Poster Presentation Joint 2016 COSA and ANZBCTG Annual Scientific Meeting

Nutrition outcomes and toxicities following helical-intensity modulated radiotherapy (H-IMRT) in patients with head and neck cancer (#234)

Claire Blake 1 , Rainbow Lai 2 , Laura Moroney 1 3 , Jennifer Helios 1 , Brett Hughes 1 4 , Ben Chua 1 , Judy Bauer 2 , Teresa Brown 1
  1. Royal Brisbane and Women’s Hospital, Brisbane, QLD, Australia
  2. School of Human Movement and Nutrition Sciences, The University of Queensland, Brisbane, QLD, Australia
  3. School of Health and Rehabilitation Sciences, The University of Queensland, Brisbane, QLD, Australia
  4. School of Medicine, The University of Queensland, Brisbane, QLD, Australia

Background. Radiotherapy associated toxicities and weight loss is common in patients with head and neck cancer (HNC). Helical-intensity modulated radiotherapy (H-IMRT) is a relatively new technique used in treatment. The aim of this study was to determine the association between nutrition outcomes and toxicities following H-IMRT in patients with HNC.

Methods. A prospective cohort of patients with HNC receiving H-IMRT were recruited over 14 months. The outcomes for patients predicted as low nutritional risk according to local protocol were analysed. Data collected include patient characteristics, toxicities (graded 0, 1, ≥ 2 using the CTCAE version 4.0), weight, diet texture and enteral feeding. Primary outcomes were percentage weight change from start to end of treatment and diet texture at the final week of treatment. One-way ANOVA, Welch ANOVA, Chi-squared and Fisher’s Exact tests were used to examine associations with grades of toxicities at the final week of treatment (P < 0.05).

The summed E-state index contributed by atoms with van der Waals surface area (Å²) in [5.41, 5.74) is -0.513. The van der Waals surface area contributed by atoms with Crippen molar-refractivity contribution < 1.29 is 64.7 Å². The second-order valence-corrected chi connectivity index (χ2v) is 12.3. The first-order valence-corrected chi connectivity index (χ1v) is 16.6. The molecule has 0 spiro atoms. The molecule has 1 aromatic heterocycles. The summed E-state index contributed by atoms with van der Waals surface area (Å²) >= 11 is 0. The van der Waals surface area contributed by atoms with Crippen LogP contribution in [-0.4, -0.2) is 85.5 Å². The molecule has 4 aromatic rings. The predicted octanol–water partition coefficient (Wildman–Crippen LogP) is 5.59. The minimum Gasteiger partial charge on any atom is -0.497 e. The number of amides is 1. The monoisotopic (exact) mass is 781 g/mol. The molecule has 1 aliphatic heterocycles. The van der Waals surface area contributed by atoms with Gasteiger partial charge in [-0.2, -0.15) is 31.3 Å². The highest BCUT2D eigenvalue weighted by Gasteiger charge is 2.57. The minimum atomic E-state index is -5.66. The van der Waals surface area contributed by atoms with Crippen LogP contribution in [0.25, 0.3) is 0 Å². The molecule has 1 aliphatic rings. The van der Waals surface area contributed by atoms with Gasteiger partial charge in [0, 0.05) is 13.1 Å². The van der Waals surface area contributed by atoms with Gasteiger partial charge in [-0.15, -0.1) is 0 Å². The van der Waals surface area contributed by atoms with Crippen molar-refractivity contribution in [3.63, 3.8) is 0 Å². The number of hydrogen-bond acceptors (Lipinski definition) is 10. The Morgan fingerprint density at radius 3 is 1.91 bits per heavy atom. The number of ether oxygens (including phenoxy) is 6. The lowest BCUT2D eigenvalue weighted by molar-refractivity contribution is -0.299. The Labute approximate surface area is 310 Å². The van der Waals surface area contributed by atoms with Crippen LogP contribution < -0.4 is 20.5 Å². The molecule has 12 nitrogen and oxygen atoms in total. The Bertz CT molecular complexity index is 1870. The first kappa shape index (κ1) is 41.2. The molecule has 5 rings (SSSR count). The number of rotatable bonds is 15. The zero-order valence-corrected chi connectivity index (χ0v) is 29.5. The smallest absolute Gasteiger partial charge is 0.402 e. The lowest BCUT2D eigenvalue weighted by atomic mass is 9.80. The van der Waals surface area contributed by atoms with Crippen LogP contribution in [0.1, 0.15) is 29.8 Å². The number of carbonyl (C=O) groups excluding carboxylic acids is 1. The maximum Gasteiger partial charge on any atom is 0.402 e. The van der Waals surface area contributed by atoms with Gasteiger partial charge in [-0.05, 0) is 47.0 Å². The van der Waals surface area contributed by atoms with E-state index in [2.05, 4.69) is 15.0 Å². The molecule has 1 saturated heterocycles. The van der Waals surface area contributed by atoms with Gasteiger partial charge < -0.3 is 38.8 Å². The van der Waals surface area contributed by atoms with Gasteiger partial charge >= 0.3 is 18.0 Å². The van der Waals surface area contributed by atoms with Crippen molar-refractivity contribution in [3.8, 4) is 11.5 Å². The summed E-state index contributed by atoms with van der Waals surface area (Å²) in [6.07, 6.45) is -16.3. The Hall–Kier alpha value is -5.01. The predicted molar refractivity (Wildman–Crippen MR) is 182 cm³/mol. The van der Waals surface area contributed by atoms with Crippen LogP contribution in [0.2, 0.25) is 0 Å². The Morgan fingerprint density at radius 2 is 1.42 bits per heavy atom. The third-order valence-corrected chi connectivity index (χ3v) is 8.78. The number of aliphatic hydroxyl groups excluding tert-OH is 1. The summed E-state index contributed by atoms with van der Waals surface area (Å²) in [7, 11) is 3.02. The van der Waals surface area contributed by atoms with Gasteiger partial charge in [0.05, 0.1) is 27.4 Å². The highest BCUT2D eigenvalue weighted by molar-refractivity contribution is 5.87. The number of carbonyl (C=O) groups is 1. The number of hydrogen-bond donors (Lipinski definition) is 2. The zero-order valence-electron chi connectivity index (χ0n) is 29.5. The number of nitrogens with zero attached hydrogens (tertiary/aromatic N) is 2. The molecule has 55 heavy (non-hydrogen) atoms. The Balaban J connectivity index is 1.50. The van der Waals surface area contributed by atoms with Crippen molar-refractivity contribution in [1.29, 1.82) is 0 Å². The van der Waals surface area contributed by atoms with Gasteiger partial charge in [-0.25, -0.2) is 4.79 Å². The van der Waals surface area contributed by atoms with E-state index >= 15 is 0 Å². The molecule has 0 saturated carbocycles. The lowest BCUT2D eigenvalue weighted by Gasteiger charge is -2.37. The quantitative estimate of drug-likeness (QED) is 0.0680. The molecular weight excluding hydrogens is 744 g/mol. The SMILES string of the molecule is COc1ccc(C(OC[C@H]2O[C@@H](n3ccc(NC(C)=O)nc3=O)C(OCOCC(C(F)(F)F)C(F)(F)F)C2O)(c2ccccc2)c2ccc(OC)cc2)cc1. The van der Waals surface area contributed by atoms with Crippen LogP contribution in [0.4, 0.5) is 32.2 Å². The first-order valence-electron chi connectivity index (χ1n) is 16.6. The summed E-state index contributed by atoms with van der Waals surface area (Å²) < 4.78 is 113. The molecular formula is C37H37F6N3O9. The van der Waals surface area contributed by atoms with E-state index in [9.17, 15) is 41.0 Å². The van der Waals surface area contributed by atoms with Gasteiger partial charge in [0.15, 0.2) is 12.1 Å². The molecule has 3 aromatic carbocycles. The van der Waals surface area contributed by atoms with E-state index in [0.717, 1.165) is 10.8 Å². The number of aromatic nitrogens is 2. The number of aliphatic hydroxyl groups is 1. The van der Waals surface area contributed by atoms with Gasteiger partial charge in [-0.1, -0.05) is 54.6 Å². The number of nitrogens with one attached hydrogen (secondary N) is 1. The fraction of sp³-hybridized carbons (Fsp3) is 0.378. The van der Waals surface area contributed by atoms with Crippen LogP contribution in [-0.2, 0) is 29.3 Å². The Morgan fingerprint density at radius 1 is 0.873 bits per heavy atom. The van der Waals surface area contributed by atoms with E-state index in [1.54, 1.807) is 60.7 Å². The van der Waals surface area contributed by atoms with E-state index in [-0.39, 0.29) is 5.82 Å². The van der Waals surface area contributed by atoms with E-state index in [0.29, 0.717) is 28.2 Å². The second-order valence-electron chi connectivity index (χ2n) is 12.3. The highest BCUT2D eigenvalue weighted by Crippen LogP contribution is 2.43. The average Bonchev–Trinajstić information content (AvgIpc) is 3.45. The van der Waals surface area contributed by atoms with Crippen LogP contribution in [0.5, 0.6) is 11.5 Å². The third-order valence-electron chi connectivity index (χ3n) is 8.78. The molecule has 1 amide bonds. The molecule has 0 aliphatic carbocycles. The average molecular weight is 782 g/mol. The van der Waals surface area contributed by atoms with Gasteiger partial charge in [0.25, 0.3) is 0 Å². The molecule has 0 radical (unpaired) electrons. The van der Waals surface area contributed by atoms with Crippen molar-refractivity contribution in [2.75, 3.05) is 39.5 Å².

Results. Final sample (n=84) with 74% male and median age 66 years. Weight loss (mean, 3.9%; 95% CI, 3.1%–4.8%) was associated with histology, treatment modality, diet texture and toxicities (pharyngeal mucositis, dysgeusia, xerostomia, salivary duct inflammation, nausea and dysphagia) but not with tumour site or staging. 35% of patients had clinically significant weight loss ≥ 5% which was associated with grade ≥ 2 nausea, dysgeusia and pharyngeal mucositis. Grade ≥ 2 oral and pharyngeal mucositis, xerostomia, salivary duct inflammation and dysphagia were associated with texture modified diet (minced, pureed or liquids).

Conclusions. For patients predicted as low nutritional risk treated with H-IMRT, grade ≥ 2 nausea, dysgeusia or pharyngeal mucositis can identify patients at risk of weight loss ≥ 5%. Frequent monitoring of toxicities, weight and diet texture is recommended to identify patients requiring dietetic intervention to minimise weight loss and ensure nutritional adequacy of texture modified diets.